Antonia Cortex, 35-year San Francisco Grand Hyatt housekeeper agrees: “I have chronic pain in my shoulders and elbows and I clean just 14 rooms a day. In some cities, Hyatt makes [non-union] housekeepers clean 30 rooms in one day. I'm on strike because I want the right to take action for all Hyatt housekeepers, no matter where they work. We all work for the same company. We should all have the right to stand up for each other.”
While the unique character of the strike has attracted scorn from management, labor supporters both recognize and admire its bold and courageous stand.
For example, the 100,000-member affiliates of the San Francisco Labor Council, AFL-CIO, support obtaining contract language that would give Hyatt workers rights “to organize, get contracts, or protest abuses wherever they may occur.”
Clearly, in a period when unions are fighting mostly defensive battles to hold onto workers' current wages and health benefits, UNITE-HERE's weeklong nationally coordinated strike attempts to do much more.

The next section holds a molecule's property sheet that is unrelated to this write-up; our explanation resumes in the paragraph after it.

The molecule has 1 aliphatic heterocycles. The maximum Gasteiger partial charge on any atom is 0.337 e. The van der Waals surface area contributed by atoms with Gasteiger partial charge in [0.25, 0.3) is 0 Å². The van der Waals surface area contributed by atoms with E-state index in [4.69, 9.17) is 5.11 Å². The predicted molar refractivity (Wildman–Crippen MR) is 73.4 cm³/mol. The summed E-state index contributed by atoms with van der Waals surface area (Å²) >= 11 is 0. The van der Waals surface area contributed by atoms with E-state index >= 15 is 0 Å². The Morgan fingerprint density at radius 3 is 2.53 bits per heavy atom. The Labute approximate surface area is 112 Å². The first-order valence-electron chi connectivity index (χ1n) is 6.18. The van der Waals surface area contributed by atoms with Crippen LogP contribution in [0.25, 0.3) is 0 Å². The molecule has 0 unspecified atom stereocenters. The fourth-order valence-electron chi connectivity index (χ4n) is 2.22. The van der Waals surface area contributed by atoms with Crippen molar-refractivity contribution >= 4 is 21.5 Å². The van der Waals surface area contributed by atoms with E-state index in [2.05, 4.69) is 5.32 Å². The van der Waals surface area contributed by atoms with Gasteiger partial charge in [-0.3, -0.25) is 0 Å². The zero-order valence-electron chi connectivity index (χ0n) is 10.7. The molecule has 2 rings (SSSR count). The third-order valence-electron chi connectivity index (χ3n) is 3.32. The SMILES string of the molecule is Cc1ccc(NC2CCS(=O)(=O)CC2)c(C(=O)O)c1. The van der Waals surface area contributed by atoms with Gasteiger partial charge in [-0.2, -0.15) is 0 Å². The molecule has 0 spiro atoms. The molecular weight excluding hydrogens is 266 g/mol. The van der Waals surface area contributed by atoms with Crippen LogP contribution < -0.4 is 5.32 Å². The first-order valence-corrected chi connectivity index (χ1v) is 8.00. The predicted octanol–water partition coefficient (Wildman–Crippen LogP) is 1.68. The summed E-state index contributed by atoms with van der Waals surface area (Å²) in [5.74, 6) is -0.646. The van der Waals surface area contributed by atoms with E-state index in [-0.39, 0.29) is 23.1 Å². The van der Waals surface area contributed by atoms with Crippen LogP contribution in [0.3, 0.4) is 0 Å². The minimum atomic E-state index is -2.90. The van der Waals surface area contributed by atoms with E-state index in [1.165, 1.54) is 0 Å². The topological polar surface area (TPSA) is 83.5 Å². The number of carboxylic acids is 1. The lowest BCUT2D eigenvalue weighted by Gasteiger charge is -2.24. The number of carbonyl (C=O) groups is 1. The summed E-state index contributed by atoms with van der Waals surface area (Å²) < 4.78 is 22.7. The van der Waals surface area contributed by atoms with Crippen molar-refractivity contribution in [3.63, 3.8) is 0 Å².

“This is an exciting and historic event for our union,” Local 2 President Mike Casey told me. “After two years without a contact, workers in four cities for the first time have coordinated week-long strikes to advance the principle of solidarity.”
We Are the Best Place to Work in Town
UNITE-HERE and the Hyatt chain have been at odds for some time with currently active boycotts at 17 locations around the country, all initiated by workers at the targeted hotels. The union has documented an impressive $20 million loss in hotel revenue.
Union safety concerns are a major issue and would seem to be backed up by a November 19, 2009, Chicago Tribune report by Julie Wernau: “Housekeepers at Hyatt Hotels are more likely to get injured on the job than at other major hotel chains, according to a study set to be published in January's American Journal of Industrial Medicine. The study, led by researchers at the University of Illinois School of Public Health, is based on data from 50 unionized hotel properties of various brands.”